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Some Days, Things Just 'Click' in the Classroom: Clicker Technology in the Introductory Us Politics Classroom

18 Pages Posted: 29 Mar 2010 Last revised: 9 Apr 2010

Staci L. Beavers

California State University, San Marcos

Date Written: April 1, 2010

Abstract

One increasingly popular instrument of classroom technology is the clicker. With clickers, instructors prompt students' classroom engagement during class sessions in part by posing questions to which students respond through handheld wireless electronic devices. Even a quick reading of available literature shows that clickers may be a powerful means of facilitating a variety of promising active learning techniques by pushing more students in even the heavily populated lecture hall to engage actively during class sessions. While the natural sciences in particular have generated a robust literature on clicker-infused pedagogy, little research is available regarding clickers in the social science classroom, and almost none is available specifically within political science (Kam and Sommer (2006) is the exception). My goal with this project is to explore the technology's pedagogical potential in the context of the introductory-level US Politics curriculum. I will be investigating clicker use across two separate sections of introductory-level US Politics, ultimately analyzing data regarding both student attitudes (via anonymous student surveys) and learning outcomes (based in part on quiz and exam data). A variety of question formats and contexts will be investigated to determine which prove most promising for engaging general education students with the primary concepts, processes, and principles relevant to an introductory-level course in US politics.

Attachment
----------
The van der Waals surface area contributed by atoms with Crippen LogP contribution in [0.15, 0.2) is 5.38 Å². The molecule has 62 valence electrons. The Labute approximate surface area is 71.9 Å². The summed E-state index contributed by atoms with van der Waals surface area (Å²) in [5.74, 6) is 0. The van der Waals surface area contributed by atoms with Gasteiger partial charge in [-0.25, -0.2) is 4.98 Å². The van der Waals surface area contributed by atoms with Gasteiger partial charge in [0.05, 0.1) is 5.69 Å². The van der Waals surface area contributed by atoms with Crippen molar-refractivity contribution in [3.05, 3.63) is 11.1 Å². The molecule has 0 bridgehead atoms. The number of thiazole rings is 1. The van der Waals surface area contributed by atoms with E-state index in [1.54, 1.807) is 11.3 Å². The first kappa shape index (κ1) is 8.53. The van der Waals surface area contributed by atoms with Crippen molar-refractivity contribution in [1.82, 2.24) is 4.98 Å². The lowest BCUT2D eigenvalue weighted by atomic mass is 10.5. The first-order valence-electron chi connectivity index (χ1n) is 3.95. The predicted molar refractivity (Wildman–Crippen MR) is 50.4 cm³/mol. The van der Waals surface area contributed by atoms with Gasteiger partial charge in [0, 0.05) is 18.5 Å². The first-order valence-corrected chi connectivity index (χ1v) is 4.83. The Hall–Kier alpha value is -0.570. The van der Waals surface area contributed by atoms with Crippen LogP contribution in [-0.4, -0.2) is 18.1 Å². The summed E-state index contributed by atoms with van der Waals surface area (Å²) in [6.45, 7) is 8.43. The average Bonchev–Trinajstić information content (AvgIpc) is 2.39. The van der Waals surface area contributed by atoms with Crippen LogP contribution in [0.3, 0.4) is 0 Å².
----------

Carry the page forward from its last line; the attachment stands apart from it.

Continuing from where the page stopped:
Suggested Citation

Beavers, Staci L., Some Days, Things Just 'Click' in the Classroom: Clicker Technology in the Introductory Us Politics Classroom (April 1, 2010). Western Political Science Association 2010 Annual Meeting Paper . Available at SSRN: https://ssrn.com/abstract=1581087

Staci L. Beavers (Contact Author)

California State University, San Marcos ( email )

333 S. Twin Oaks Valley Road
San Marcos, CA 92096
United States

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